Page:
NICE, not being good…

Warning that a Vijay Mallya-type debacle might unfold in Karnataka too with the controversial NICE project, the Legislative Committee on Bangalore-Mysore Infrastructure Corridor (BMIC) project have demanded a probe by CBI into land allotments made for the project.

The committee submitted its report to the state assembly on Friday and recommended various actions against the promoters of BMIC project.

Law and Parliamentary affairs minister TB Jayachandra who is also the chairman of the committee alleged that the NICE company has violated as many as 16 clauses out of the original 22 clauses mentioned in the original Framework Agreement signed with the state government way back in 1997 for setting up a six-lane highway between Bengaluru and Mysuru, peripheral ring road and a link road to provide access to the Highway around Bengaluru. “The company, as per the agreement, should have constructed a concrete road but it only laid out a bitumen road and thereby violating the original agreement. Even though the technical specifications pertaining to concrete road had been eased till 2012, no effort has been made subsequently to change the composition and texture of the road,” the minister said.

Jayachandra has suggested the government to finalise “Event of Default’ for project promoter, Nandi Infrastructure Corridor Enterprise (NICE), as well as the state government to fix mutual accountability. (Event of Default refers to a circumstance where the lending party is authorised to seize any collateral to recoup a loan or property).

“Considering the modifications made to the profile of the project and the irregularities in the framework management, there is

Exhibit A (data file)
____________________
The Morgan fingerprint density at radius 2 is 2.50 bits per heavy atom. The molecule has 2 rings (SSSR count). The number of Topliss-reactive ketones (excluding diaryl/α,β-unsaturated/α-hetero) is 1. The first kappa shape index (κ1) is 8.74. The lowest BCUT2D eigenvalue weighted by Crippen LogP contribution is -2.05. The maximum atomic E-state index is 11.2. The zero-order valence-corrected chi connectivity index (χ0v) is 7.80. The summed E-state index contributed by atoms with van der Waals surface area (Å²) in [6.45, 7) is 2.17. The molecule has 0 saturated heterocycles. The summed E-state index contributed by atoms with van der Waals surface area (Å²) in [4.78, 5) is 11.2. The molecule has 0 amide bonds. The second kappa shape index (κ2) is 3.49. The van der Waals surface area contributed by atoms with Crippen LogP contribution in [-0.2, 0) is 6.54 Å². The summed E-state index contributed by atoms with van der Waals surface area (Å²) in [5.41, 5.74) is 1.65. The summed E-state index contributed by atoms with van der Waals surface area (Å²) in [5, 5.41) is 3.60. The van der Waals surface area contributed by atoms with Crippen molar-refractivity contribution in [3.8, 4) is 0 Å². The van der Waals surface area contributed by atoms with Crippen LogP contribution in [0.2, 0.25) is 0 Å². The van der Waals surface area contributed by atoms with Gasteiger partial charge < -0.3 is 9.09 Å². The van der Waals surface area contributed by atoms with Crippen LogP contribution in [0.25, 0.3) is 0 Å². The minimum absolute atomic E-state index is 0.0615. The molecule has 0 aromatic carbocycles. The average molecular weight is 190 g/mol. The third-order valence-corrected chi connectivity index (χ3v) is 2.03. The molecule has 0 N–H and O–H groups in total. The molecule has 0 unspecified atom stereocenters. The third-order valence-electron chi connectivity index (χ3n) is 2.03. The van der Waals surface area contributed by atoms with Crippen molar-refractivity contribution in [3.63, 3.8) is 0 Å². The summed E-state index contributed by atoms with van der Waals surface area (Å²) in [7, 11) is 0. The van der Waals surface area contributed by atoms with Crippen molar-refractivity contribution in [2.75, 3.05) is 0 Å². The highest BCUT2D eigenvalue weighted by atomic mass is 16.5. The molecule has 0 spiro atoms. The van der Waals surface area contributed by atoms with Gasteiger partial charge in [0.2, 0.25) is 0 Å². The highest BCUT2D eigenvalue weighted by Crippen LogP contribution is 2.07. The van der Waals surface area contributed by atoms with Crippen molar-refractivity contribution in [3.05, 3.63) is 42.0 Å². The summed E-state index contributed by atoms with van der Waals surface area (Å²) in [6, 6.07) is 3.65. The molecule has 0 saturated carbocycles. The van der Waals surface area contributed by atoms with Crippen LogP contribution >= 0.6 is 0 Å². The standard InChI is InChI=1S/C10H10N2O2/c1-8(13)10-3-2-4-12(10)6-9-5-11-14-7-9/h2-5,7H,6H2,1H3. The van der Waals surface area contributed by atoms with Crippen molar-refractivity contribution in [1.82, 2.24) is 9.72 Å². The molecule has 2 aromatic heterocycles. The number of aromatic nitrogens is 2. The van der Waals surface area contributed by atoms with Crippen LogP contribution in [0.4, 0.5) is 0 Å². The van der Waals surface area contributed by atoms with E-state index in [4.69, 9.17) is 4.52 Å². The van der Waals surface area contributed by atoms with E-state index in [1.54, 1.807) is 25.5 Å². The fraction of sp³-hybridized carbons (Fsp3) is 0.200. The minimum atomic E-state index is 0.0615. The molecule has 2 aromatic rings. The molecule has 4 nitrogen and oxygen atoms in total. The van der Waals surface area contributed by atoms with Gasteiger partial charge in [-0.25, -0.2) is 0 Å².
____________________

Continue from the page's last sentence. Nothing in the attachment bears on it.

an urgent need to institute and inquiry and fix accountability,” the minister said. Committee member S Vishwanath (BJP) termed the NICE project as a multi-crore scam. “We do not want the state to be shamed by a Mallya-type incident again. It’s a multi-crore scam and we want the government to act against the project promoter before something goes wrong,” he said.

The committee also charged the NICE Company with illegally collecting Rs 1,350 cr as toll from motorists since the road was open to public use. “The toll levied on the road from 2011-12 to 2015-16 is about Rs 1,350 crore and this is illegal as the road is not in conformity with the original agreement,” Jayachandra said. The committee has recommended the state government to forfeit the toll fee collected so far from the road users.

This apart, the committee also advised the government to withdraw over 11,600 acres of land from the acquisition process.

Explaining that the entire project from being an infrastructure project has turned into a land litigation project, Jayachandra commented, “Ultimately the sufferers are the people and farmers who have lost their land for the project. The committee noted that the project finance evaluation was itself a joke compared to the ratio of investment and returns were seen as very high.”

This apart, 605 acres of excess land is still in the hands of the company, according to the committee.

Joining the argument again, Yelahanka MLA Vishwanath said, “What is worrying even more is the callousness of the state government officials as they too have been mute about the illegalities. Had they been more alert, a high level committee headed by then chief secretary should have conducted a review and ordered cancellation of toll. Unfortunately the committee has not even met once till date.”

Further, at various phases of the project, several agreements were signed. “A tripartite agreement dated 9 August 2002 has illegally incorporated selling of land at inter-charge limit. As per the original Framework Agreement the company’s income mode should have been toll collection and selling of sites at its townships along the highway. However, taking shelter under this agreement, the company carried out transaction to the tune of Rs 4,956 cr by selling and signing joint development and mortgaging acquired land,” the committee found.

The committee which was constituted in 2014 has held 27 meetings so far and visited several sites of the NICE road. During the course of investigation into the lapses, the committee members also pointed out that they could not access several important and crucial documents pertaining to the project.

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